A great reminder from Eric for what the attitude and demeanor of a believer should demonstrate–faith, hope and love, along with joy and peace. These might be lacking in the culture around us, but we’re encouraged to do what we can to “dial down” the anger and ramp up the patience and kindness.



Turn Up Your Love, Tone Down Your Anger
  • Lee Grady | Charisma | October 4, 2017
Is America About to Explode?
  • Lee Grady | Charisma | September 27, 2017

Comment Policy: Commenters are welcome to argue all points of view, but they are asked to do it civilly and respectfully. Comments that call names, insult other people or groups, use profanity or obscenity, repeat the same points over and over, or make personal remarks about other commenters will be deleted. After multiple infractions, commenters may be banned.

  • The one change I would make in this article is in the 5th paragraph where you say, “Turn up your love for your Christian brothers and sisters.” That one is relatively easy. Christ commanded that we love all men. The difficult task is to love those with whom we vehemently disagree.
    An old poem says,
    “Heaven above with those we love, oh that will be glory;
    but life below with those we know, now that’s another story.”
    It’s in the clash of disagreement and differences where our obedience to our Lord and Savior is really tested.

    • Stan Guthrie

      Loving fellow Christians was No. 6 on the list, but your point is well taken.

  • Paul McCosby

    Frankly, I’m not altogether certain that people don’t have ample reason to be more angry than they are. I note that this article seems to deliberately list a number of apparently stupid things about which people get angry. It seems to me, however, that the anger involved is, generally, merely an expression in a particular case of the single general anger which is a necessary effect of the general clash of worldview. I would say to Mr. Metaxas that, it seems to me, he is merely trivializing the issue in his effort to administer rebuke. To take the matter from the Christian perspective, is it reasonable, is it even psychologically possible, for a person to seriously believe that various institutions in the current state of things are actively seeking to promote a false worldview, and thereby assisting in the destruction of souls, and not to respond with anger, outrage, fury? I have difficulty conceiving what other response could be rational under these circumstances. At any rate, I think that, this is at least the issue which must be dealt with and would therefore ask the people at Breakpoint if they could see their way to addressing this matter with more consideration for real issues involved.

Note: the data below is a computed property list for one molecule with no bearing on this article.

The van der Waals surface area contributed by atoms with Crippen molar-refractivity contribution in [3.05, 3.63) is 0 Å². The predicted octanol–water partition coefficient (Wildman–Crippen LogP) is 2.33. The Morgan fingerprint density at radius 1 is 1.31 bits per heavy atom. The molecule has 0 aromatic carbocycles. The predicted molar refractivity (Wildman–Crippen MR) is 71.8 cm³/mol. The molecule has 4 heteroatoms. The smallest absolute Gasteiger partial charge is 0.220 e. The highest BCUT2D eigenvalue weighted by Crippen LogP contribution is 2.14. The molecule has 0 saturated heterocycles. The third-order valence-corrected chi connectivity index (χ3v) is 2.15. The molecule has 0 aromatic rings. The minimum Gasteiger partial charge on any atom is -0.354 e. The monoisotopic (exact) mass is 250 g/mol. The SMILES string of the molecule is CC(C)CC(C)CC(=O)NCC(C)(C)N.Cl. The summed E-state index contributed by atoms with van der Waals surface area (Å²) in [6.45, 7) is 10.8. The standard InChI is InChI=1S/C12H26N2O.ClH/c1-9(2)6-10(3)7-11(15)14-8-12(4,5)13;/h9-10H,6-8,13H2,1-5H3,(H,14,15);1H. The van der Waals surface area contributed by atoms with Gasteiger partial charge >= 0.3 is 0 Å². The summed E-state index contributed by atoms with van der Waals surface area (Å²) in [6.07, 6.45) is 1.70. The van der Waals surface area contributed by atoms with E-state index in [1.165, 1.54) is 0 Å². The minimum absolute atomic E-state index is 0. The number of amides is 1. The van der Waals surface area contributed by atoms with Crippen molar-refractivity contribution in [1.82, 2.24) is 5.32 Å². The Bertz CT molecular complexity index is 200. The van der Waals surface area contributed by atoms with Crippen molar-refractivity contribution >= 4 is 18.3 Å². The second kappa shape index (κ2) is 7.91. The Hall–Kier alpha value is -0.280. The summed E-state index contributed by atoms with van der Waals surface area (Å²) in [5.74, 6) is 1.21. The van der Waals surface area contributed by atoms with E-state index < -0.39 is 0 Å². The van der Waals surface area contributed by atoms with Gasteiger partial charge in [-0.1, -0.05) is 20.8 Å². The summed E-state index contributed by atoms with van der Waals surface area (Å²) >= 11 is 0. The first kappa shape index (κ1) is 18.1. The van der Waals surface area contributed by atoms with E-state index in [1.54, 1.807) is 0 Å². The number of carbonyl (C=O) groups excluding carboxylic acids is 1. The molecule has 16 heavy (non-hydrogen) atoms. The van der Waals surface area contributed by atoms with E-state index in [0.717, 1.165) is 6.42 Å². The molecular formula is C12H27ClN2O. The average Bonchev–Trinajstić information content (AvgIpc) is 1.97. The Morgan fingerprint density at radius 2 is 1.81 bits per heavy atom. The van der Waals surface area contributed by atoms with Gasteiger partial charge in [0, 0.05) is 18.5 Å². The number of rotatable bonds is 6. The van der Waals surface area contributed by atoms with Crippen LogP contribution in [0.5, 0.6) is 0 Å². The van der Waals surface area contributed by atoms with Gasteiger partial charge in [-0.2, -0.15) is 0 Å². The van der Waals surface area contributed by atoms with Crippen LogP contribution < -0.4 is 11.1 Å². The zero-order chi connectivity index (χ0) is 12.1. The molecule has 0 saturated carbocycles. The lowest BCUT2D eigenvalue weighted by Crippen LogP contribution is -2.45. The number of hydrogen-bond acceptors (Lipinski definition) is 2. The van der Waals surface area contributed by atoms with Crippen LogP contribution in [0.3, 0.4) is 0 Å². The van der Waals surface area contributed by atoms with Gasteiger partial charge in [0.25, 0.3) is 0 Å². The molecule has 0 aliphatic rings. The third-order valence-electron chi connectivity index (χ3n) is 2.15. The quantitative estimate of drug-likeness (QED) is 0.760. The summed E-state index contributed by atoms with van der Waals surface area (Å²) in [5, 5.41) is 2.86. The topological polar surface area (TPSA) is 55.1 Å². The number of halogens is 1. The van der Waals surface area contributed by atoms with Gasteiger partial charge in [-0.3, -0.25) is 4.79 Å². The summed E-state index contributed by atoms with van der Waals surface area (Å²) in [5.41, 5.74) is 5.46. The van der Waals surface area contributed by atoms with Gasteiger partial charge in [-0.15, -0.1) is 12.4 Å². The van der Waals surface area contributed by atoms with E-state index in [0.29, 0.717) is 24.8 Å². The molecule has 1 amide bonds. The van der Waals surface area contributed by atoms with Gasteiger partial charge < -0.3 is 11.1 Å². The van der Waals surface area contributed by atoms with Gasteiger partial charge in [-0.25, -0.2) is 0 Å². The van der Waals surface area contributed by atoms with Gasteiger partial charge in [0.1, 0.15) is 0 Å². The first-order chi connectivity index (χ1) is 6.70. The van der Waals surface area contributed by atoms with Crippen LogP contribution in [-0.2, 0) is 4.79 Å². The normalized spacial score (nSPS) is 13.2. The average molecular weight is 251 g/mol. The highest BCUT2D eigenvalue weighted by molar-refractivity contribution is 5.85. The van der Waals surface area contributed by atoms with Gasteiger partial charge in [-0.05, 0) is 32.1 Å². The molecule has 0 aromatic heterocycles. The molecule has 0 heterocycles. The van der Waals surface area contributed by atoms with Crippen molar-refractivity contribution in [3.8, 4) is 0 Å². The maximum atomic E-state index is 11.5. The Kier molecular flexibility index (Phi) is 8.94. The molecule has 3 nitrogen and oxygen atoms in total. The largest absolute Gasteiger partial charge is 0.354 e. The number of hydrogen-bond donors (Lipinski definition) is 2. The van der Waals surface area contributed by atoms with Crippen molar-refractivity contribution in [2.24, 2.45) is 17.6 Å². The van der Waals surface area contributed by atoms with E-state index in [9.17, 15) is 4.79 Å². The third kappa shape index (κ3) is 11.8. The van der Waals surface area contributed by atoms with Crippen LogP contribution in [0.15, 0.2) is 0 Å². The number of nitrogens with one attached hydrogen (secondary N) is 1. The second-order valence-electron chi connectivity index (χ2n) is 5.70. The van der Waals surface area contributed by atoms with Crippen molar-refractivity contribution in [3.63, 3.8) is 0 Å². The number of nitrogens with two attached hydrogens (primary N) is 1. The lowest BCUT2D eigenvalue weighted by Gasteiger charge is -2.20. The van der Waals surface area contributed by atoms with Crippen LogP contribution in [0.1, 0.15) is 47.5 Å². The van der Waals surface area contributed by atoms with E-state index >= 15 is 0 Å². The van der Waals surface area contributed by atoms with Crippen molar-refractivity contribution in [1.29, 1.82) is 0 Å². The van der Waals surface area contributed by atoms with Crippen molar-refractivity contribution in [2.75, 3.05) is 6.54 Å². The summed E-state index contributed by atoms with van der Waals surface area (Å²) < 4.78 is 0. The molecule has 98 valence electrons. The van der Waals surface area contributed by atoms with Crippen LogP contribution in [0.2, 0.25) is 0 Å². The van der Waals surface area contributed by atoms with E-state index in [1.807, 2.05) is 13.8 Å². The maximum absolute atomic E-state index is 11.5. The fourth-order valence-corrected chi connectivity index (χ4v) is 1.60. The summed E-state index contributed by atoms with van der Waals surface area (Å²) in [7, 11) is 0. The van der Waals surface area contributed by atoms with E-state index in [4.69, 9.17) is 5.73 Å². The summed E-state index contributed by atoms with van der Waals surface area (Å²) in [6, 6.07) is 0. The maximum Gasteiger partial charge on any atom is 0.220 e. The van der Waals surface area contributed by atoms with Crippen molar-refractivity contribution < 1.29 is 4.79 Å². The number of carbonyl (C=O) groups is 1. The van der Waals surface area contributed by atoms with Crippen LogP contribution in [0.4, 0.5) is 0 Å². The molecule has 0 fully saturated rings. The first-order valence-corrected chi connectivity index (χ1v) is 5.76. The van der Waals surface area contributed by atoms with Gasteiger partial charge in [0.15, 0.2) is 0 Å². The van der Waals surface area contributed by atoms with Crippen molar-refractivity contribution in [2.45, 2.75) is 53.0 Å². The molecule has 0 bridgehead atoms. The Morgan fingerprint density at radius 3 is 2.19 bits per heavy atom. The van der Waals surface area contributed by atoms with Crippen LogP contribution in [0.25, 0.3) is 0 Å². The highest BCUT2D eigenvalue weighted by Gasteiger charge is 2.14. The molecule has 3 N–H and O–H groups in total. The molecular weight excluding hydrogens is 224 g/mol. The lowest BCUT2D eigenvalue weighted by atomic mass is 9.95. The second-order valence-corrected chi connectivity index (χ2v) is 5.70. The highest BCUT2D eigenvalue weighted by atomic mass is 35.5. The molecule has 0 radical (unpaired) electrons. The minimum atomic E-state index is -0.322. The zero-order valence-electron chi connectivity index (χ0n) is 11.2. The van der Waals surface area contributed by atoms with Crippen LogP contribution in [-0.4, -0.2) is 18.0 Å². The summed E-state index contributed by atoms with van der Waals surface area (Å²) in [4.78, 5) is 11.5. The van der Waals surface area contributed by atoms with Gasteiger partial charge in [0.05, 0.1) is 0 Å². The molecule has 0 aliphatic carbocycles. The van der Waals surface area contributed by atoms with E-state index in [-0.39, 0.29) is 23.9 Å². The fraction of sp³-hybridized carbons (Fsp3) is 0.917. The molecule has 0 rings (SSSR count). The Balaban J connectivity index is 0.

• Stan Guthrie

      “There’s no doubt that there are important issues and challenges in America, and it’s fine—oftentimes required—for us Christians to take a stand. But Lee reminds us that how we do so before a watching world is critically important. We can fight—William Wilberforce did, after all—but let’s not fight dirty.”

    • gladys1071

      I usually try to think when i want to get angry is that God will sort everything out in the end. God will have the final say on everything, that gives me comfort. At the same time we have to remember that no one is innocent, all are guilty of sin, none of us are truly good.

      • Scott

        Sorry gladys 1071, I tried to reply to your questions in the #Me Too thread today but found it was locked… if you really are interested in hearing a reply let me know. : – )

        I assume our conversation was friendly.

        • Gina Dalfonzo

          In case you missed it, I left a comment saying that because all the comment threads on that post were going around in circles and getting nowhere, I was closing that comment section.